Short Answer: There are several spiritual lessons a Christian can gain from learning about and observing the practice of the Muslims in Ramadan, according to Yvonne R. Davis, President and CEO of DAVIS Communications. Ramadan is a time for humankind. It is a time for people to live, to become better human beings. It is a time to get closer to solidarity, giving, and feeling connected with others.
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Sincere fasting with no intention except the pleasure of God elevates the believers from the merely mundane level to a higher spiritual plane similar to that of angels, as Dr. Ibrahim B. Syed said:
Fasting elevates the person from the material life to a higher spiritual life and helps him or her to approach a spiritual level similar to that of angels who worship God day and night without tiredness.
Fasting builds important Islamic values, such as compassion, cooperation, diligence, firmness, affection, fear of God, trust in God, and many other qualities. Fasting establishes equality among the rich and the poor.
It is a compulsory experience of poverty in that it makes all people share an equality of feeling and to sympathize with one another through a collective sense of pain.
Fasting Muslims can really sympathize with the starving people everywhere in the world and see the hardship that they go through every day of their lives.
This compassion increases the practical aspect of the unity of Muslims and will reduce the idea of nationality and geographical identity that often divides people.
God is pleased with his servants and answers the supplications of the fasting person, when he supplicates to Him.” (Syed, Dr. Ibrahim B. “Reflections on Ramadan“.)
A fasting person controls his or her gaze, restrains his or her wandering mind and checks his or her tongue.
Fasting trains a person to avoid the obscenity and the indecency.
Through self-denial and the remembrance of God, through the night vigil prayers and the recitation of the Quran, Muslims nourish their souls.
Fasting prepares Muslims to confront the trials of life with calmness and fortitude.
It helps them to control their passions and desires. And it instills in them compassion for their fellow beings with regard to their concerns, problems, and needs.
Ramadan teaches the believers a spirit of sacrifice.
Today around the world over one billion Muslims are fasting during daytime. At the same time they perform their ritual prayer five times a day.
In the evening after sunset, Muslims take iftar (meal to break the fast) to end the day’s fast.
Later on, they thank God by praying the Tarawih (the optional night prayers performed during Ramadan).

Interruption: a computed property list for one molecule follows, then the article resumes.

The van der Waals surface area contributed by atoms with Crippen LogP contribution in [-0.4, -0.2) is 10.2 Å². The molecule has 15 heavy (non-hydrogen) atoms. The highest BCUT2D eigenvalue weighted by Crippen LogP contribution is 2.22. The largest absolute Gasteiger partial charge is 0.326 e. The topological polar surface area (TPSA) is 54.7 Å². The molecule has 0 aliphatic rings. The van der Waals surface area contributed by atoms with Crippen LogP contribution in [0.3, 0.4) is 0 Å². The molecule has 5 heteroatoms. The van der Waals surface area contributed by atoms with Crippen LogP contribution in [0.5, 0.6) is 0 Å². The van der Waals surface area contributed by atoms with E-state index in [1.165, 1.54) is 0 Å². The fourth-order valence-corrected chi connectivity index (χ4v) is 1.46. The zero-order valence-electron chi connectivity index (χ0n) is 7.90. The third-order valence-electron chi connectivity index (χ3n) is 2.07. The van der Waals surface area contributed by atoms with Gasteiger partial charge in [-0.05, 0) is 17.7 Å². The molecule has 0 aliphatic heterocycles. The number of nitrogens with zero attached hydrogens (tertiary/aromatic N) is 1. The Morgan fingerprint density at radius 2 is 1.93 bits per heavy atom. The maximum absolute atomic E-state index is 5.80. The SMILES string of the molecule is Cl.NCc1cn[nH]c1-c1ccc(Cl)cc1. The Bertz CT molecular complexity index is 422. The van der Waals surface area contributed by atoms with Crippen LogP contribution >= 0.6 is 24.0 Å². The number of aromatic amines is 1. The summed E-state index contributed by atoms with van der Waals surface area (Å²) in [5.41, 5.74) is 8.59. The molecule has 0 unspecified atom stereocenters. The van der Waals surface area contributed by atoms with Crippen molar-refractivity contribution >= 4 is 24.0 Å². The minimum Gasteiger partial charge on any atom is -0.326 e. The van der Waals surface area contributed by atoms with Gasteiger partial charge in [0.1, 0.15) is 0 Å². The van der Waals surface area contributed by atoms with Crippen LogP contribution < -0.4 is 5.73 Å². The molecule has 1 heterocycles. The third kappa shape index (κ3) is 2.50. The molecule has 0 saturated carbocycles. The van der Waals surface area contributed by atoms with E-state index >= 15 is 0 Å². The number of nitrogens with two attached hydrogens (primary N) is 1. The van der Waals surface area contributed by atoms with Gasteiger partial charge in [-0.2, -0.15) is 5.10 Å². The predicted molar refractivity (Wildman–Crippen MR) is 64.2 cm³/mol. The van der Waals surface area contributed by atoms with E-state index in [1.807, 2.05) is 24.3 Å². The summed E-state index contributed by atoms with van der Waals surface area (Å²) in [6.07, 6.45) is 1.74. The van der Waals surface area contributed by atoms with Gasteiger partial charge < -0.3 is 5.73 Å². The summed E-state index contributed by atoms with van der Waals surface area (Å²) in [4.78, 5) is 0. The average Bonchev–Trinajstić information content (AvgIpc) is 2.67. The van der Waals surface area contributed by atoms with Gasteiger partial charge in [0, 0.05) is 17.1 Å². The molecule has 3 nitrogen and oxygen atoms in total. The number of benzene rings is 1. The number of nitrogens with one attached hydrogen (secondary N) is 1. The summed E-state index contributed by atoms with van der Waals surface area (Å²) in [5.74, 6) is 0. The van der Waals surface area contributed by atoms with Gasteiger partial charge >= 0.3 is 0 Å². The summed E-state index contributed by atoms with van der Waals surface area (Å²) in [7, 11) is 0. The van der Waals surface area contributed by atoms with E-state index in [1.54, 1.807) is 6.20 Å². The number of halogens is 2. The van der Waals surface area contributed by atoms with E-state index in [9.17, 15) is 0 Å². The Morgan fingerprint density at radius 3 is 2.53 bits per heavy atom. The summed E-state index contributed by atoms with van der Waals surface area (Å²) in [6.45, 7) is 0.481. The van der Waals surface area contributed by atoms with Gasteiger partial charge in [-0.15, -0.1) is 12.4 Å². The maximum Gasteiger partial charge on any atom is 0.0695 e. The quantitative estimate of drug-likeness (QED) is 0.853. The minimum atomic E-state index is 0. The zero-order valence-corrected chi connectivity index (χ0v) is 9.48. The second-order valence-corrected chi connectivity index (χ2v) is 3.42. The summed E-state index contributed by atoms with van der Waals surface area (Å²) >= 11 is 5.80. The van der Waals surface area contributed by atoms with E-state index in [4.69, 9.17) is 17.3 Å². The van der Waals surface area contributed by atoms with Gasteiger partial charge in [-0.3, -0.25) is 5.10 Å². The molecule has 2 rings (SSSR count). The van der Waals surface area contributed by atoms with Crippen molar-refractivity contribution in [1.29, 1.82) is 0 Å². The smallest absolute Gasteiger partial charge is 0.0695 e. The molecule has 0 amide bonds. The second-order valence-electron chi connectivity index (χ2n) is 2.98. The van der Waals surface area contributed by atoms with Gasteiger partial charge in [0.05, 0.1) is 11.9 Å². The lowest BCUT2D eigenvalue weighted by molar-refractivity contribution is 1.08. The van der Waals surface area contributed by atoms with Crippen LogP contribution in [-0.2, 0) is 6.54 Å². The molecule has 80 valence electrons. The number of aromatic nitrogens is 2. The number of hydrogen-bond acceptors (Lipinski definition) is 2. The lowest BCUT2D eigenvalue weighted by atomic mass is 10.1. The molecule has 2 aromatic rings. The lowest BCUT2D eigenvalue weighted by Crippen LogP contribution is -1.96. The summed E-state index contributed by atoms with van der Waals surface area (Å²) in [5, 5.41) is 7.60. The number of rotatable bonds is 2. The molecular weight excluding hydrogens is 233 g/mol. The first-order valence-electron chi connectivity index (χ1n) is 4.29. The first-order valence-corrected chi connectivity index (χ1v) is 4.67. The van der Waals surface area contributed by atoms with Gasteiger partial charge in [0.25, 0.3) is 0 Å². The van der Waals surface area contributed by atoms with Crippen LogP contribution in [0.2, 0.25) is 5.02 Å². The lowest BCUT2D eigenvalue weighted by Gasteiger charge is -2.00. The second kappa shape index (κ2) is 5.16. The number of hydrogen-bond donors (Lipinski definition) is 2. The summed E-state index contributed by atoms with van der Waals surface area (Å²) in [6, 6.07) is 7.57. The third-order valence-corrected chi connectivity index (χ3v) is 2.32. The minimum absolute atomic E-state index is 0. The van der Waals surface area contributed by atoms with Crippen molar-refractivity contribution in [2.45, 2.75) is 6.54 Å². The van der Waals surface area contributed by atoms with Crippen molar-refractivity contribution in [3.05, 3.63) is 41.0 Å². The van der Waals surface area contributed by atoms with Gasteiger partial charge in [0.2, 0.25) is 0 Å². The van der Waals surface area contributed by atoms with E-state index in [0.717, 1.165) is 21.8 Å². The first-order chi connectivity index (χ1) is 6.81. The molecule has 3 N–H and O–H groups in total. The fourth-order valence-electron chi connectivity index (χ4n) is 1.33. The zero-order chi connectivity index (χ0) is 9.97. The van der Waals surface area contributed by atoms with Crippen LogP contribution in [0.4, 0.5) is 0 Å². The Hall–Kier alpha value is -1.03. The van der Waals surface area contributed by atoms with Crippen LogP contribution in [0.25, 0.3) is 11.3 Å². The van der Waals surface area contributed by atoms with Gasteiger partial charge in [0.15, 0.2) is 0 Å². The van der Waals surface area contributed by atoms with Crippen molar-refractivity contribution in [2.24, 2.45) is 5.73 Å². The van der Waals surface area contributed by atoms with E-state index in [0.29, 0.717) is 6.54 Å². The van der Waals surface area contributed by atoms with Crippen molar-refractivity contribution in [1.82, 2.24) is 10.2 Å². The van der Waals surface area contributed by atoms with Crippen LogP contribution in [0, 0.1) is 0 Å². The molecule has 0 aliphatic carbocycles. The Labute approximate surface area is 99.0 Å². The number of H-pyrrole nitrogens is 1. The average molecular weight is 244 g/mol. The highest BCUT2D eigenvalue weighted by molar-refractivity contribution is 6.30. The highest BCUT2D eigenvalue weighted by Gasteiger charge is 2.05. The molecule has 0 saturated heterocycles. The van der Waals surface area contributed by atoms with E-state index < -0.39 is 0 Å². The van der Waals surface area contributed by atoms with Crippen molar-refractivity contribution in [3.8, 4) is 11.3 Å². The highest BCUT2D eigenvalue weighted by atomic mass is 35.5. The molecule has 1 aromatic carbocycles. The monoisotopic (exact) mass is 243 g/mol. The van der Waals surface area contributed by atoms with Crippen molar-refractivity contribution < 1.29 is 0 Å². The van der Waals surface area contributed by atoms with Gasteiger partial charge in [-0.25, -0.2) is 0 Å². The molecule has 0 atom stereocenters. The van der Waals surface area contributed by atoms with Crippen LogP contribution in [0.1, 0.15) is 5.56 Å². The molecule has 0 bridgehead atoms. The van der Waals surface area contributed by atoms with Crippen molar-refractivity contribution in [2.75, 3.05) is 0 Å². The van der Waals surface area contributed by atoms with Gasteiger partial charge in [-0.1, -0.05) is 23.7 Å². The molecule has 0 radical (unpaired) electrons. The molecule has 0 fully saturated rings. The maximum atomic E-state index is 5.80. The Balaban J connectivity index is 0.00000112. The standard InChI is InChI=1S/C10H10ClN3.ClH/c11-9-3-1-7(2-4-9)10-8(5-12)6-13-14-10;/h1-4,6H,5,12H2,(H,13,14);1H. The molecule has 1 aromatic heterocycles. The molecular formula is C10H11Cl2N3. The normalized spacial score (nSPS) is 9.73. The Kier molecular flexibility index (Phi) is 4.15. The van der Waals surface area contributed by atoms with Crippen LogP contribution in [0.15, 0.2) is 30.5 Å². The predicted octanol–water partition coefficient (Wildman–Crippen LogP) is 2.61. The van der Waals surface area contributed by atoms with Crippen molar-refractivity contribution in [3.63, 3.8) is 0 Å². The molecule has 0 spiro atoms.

Ramadan offers Muslims a time for sincere reflection on the condition of the poor and the unfortunate people.
Ramadan is a time of sacrifice and submission before God. It is a time for prayer and meditation, as well as helping the poor.
One may say that the spiritual lessons of Ramadan are among the best of the contributions of Muslims to the world at large.
Spiritual Lessons for Christians
According to Yvonne R. Davis, President and CEO of DAVIS Communications, there are several spiritual lessons a Christian can gain from learning about and observing the practice of the Muslims in Ramadan:
For Christians in the United States professing to know God and claim to hold our Christianity dear, Ramadan is a great time to think about how we treat and engage Muslims in our community […]
Ramadan is a time to check our prejudices and match our claims to love our neighbors as ourselves. On the first day of Ramadan I fasted with my Muslim brothers and sisters during my vacation in Sicily. I understand the burden my friends will carry fasting the rest of the 29 days is greater.
It was difficult for me, but I made it through appreciating sacrifice for someone who might be without food, shelter and clothing — later giving back to make sure that perhaps one less person goes hungry tonight in Sicily. (Davis, Yvonne R. “Can a Christian Learn from Ramadan?” Posted 24 Aug. 2009)
She quotes Dr. Abdelhamid Jaber, a prominent professor of Middle East studies and political science at Rutgers University:
Ramadan is a time for humankind. It is a time for people to live, to become better human beings. It is a time to get closer to solidarity, giving, and feeling connected with others.
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(From Ask About Islam archives)
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